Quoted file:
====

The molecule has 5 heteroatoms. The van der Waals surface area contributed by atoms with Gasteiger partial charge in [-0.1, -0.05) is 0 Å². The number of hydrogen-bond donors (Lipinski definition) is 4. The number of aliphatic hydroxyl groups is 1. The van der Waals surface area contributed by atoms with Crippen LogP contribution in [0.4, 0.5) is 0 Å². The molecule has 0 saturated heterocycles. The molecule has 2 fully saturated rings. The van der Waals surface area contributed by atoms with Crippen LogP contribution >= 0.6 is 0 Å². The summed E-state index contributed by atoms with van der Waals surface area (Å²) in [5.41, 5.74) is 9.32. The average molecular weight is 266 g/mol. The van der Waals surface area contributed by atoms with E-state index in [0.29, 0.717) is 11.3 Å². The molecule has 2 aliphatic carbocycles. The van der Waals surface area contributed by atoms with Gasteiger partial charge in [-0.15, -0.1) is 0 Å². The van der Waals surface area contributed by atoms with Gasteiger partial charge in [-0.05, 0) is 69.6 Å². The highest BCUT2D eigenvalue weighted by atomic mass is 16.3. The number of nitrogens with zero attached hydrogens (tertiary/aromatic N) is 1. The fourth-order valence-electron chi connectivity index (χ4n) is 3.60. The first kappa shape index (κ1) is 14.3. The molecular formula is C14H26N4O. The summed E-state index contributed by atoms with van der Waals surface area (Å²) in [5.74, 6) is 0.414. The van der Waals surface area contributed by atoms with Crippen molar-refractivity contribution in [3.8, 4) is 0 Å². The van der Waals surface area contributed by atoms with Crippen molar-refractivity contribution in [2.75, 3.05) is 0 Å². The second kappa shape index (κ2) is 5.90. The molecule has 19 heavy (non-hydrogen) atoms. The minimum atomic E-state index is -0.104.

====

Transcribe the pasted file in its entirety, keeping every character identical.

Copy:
The molecule has 5 heteroatoms. The van der Waals surface area contributed by atoms with Gasteiger partial charge in [-0.1, -0.05) is 0 Å². The number of hydrogen-bond donors (Lipinski definition) is 4. The number of aliphatic hydroxyl groups is 1. The van der Waals surface area contributed by atoms with Crippen LogP contribution in [0.4, 0.5) is 0 Å². The molecule has 0 saturated heterocycles. The molecule has 2 fully saturated rings. The van der Waals surface area contributed by atoms with Crippen LogP contribution >= 0.6 is 0 Å². The summed E-state index contributed by atoms with van der Waals surface area (Å²) in [5.41, 5.74) is 9.32. The average molecular weight is 266 g/mol. The van der Waals surface area contributed by atoms with E-state index in [0.29, 0.717) is 11.3 Å². The molecule has 2 aliphatic carbocycles. The van der Waals surface area contributed by atoms with Gasteiger partial charge in [-0.15, -0.1) is 0 Å². The van der Waals surface area contributed by atoms with Gasteiger partial charge in [-0.05, 0) is 69.6 Å². The highest BCUT2D eigenvalue weighted by atomic mass is 16.3. The number of nitrogens with zero attached hydrogens (tertiary/aromatic N) is 1. The fourth-order valence-electron chi connectivity index (χ4n) is 3.60. The first kappa shape index (κ1) is 14.3. The molecular formula is C14H26N4O. The summed E-state index contributed by atoms with van der Waals surface area (Å²) in [5.74, 6) is 0.414. The van der Waals surface area contributed by atoms with Crippen molar-refractivity contribution in [3.8, 4) is 0 Å². The van der Waals surface area contributed by atoms with Crippen molar-refractivity contribution in [2.75, 3.05) is 0 Å². The second kappa shape index (κ2) is 5.90. The molecule has 19 heavy (non-hydrogen) atoms. The minimum atomic E-state index is -0.104.